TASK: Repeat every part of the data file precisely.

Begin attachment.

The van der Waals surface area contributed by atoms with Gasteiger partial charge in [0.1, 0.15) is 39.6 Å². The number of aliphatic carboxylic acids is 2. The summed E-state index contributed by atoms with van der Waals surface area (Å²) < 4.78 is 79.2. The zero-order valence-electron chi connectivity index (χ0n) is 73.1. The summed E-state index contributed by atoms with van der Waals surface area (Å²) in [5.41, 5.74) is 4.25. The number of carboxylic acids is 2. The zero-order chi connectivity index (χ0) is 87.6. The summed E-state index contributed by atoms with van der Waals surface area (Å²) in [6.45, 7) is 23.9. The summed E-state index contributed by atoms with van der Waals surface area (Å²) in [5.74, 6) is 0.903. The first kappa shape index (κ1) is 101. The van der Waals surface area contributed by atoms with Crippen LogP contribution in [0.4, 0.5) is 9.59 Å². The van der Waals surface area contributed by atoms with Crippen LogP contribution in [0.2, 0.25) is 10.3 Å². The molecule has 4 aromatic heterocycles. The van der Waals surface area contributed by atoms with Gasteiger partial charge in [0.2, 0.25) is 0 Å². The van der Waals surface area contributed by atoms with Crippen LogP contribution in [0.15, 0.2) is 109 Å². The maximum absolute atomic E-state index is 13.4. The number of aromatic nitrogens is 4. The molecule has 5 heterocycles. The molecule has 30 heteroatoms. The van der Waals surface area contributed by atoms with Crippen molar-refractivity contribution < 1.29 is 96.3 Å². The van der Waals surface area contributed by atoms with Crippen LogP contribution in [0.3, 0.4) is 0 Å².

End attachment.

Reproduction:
The van der Waals surface area contributed by atoms with Gasteiger partial charge in [0.1, 0.15) is 39.6 Å². The number of aliphatic carboxylic acids is 2. The summed E-state index contributed by atoms with van der Waals surface area (Å²) < 4.78 is 79.2. The zero-order valence-electron chi connectivity index (χ0n) is 73.1. The summed E-state index contributed by atoms with van der Waals surface area (Å²) in [5.41, 5.74) is 4.25. The number of carboxylic acids is 2. The zero-order chi connectivity index (χ0) is 87.6. The summed E-state index contributed by atoms with van der Waals surface area (Å²) in [6.45, 7) is 23.9. The summed E-state index contributed by atoms with van der Waals surface area (Å²) in [5.74, 6) is 0.903. The first kappa shape index (κ1) is 101. The van der Waals surface area contributed by atoms with Crippen LogP contribution in [0.4, 0.5) is 9.59 Å². The van der Waals surface area contributed by atoms with Crippen LogP contribution in [0.2, 0.25) is 10.3 Å². The molecule has 4 aromatic heterocycles. The van der Waals surface area contributed by atoms with Gasteiger partial charge in [0.2, 0.25) is 0 Å². The van der Waals surface area contributed by atoms with Crippen LogP contribution in [0.15, 0.2) is 109 Å². The maximum absolute atomic E-state index is 13.4. The number of aromatic nitrogens is 4. The molecule has 5 heterocycles. The molecule has 30 heteroatoms. The van der Waals surface area contributed by atoms with Crippen molar-refractivity contribution < 1.29 is 96.3 Å². The van der Waals surface area contributed by atoms with Crippen LogP contribution in [0.3, 0.4) is 0 Å².